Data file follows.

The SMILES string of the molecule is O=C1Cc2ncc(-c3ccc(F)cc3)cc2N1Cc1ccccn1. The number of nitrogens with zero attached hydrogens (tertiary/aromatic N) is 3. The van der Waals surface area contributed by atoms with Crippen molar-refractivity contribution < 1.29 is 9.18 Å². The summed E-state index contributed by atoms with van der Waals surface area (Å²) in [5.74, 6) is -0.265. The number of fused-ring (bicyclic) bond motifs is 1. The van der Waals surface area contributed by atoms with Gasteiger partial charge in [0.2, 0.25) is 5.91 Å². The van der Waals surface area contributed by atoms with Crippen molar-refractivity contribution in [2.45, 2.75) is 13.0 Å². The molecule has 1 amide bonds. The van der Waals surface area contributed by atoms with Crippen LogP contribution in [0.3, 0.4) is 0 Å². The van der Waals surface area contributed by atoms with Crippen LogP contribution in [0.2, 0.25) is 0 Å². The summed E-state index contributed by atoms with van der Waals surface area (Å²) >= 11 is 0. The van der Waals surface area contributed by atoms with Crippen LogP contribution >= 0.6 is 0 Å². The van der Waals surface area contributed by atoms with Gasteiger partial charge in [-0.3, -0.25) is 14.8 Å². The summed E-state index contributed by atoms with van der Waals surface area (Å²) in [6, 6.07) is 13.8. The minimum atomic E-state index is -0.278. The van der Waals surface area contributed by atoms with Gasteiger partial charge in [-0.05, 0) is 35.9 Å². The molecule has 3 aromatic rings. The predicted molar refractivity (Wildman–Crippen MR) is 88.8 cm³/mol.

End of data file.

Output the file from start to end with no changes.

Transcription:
The SMILES string of the molecule is O=C1Cc2ncc(-c3ccc(F)cc3)cc2N1Cc1ccccn1. The number of nitrogens with zero attached hydrogens (tertiary/aromatic N) is 3. The van der Waals surface area contributed by atoms with Crippen molar-refractivity contribution < 1.29 is 9.18 Å². The summed E-state index contributed by atoms with van der Waals surface area (Å²) in [5.74, 6) is -0.265. The number of fused-ring (bicyclic) bond motifs is 1. The van der Waals surface area contributed by atoms with Gasteiger partial charge in [0.2, 0.25) is 5.91 Å². The van der Waals surface area contributed by atoms with Crippen molar-refractivity contribution in [2.45, 2.75) is 13.0 Å². The molecule has 1 amide bonds. The van der Waals surface area contributed by atoms with Crippen LogP contribution in [0.3, 0.4) is 0 Å². The van der Waals surface area contributed by atoms with Crippen LogP contribution in [0.2, 0.25) is 0 Å². The summed E-state index contributed by atoms with van der Waals surface area (Å²) >= 11 is 0. The van der Waals surface area contributed by atoms with Crippen LogP contribution >= 0.6 is 0 Å². The van der Waals surface area contributed by atoms with Gasteiger partial charge in [-0.3, -0.25) is 14.8 Å². The summed E-state index contributed by atoms with van der Waals surface area (Å²) in [6, 6.07) is 13.8. The minimum atomic E-state index is -0.278. The van der Waals surface area contributed by atoms with Gasteiger partial charge in [-0.05, 0) is 35.9 Å². The molecule has 3 aromatic rings. The predicted molar refractivity (Wildman–Crippen MR) is 88.8 cm³/mol.